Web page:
Hi Admiral.... Thanks for asking about that... actually i am finding it quite hard to get back to normal and i keep making mistakes... Normally i just get on and do the work without compromise but am now feeling it a bit tedious to properly measure things and clamp things down etc etc .When i made the beam i marked it all out ,but when i finished it and assembled it to the engine , it looked too big...so when i measured it again it was .15" too wide in the middle...so i shall have to file it down...to do this properly i shall have to make a piece of metal to fit between the two sides so i can hold it in the vice.  I am making the bearing block and this is a built up item...and again i need to be really careful as i have noticed that when i use my hacksaw it pulls over to the right...so all i need to do is change the blade !!  also i am getting behind with the allotment as i missed out on 6 weeks work .. And when i was in hospital i left my house in a bit of a state because i was falling over and my friends decided to tidy it up so the "authorities" wouldn't come round and see it , then put me in a home !! in so doing they chucked lots of my stuff away including sheets of  perspex and other bits of wood and SRBP....they also tidied up my books and tools and things so i have been trying to find them !!  anyway when i came to leave the hospital i just got a taxi so nobody would know !!. So the doctor may be correct in saying it will take about 6 months to get back 100%..............So i do need to take things a bit slower.......

Willy

Offline Admiral_dk

  • Full Member
  • ****
  • Posts: 1365
  • Søften - Denmark
Re: Easton and Andersom beam engine at Bressingham.
« Reply #161 on: April 08, 2019, 09:49:17 PM »
I hear you - progress is not always as quick as we wish  :old:  :censored:

In my own case many years ago - I can say, that as long as I felt constantly (slow) progress, I could live with it - especially as the alternatives, where death, being a wegie or confined to an electric wheelchair .....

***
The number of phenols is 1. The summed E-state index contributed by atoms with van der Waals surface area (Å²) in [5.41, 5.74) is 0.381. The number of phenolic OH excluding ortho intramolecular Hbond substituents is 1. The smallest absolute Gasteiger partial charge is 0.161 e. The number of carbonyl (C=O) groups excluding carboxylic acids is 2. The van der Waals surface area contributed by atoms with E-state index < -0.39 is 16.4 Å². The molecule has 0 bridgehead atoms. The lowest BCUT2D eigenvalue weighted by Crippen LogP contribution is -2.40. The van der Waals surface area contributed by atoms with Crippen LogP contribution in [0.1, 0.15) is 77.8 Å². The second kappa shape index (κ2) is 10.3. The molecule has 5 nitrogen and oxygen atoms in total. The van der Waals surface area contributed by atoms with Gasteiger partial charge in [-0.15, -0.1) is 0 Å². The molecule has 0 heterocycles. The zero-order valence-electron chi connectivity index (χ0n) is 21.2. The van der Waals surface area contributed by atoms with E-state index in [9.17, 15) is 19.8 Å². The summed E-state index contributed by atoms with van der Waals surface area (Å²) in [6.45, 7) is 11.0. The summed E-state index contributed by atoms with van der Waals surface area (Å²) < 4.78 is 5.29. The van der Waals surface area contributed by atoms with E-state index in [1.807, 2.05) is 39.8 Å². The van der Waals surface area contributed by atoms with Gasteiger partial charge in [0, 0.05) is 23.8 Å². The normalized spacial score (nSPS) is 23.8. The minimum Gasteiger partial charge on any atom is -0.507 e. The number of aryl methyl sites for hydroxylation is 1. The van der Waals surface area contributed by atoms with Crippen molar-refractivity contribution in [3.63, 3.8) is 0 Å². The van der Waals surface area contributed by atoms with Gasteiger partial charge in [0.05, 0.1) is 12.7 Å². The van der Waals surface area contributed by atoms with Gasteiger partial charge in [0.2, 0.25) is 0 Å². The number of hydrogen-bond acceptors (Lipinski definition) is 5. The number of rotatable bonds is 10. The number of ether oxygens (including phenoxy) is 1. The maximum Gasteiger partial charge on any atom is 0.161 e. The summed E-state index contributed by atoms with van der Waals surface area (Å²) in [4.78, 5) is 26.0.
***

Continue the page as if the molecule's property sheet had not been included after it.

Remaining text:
Nice gesture from your friends - annoying side effects  :embarassed:  ::)

Best wishes

Per

Offline steam guy willy

  • Full Member
  • ****
  • Posts: 2176
Re: Easton and Andersom beam engine at Bressingham.
« Reply #162 on: April 10, 2019, 01:06:23 AM »
continuing with the bearing .....the brasses are soft soldered together prior to machining  than fitted, I have been getting some advice on using my new camera so the last photo is getting a bit better.

Offline MJM460

  • Full Member
  • ****
  • Posts: 861
  • Melbourne, Australia
Re: Easton and Andersom beam engine at Bressingham.
« Reply #163 on: April 10, 2019, 12:40:51 PM »
Hi Willy, good to see you well enough to make progress again.  All progress is good but best when it is forward.

Perhaps getting the shop back to how you like it should take precedence on the not so good days.

Those are interesting bearing chairs.  Is the design something to do with adjustments for wear?

MJM460

The more I learn, the more I find that I still have to learn!

Offline steam guy willy

  • Full Member
  • ****
  • Posts: 2176
Re: Easton and Andersom beam engine at Bressingham.
« Reply #164 on: April 11, 2019, 02:50:29 AM »
Hi MJM,  This is basically a normal bearing and the adjustment comes from the top bolts...the side pieces of brass are just part of the casting and will disappear when the assembly is painted.  Making the other bearing showing the sequence of manufacture....  The side holes are drilled the same diameter as the rod and when the side pieces are sawn off and filed to size the finished dimension of the holes are slightly larger than the rod so the rod can slide in and be held quite firmly in place when soldered in place..The small concave detail can be seen clearly and is milled out with a round nose mill .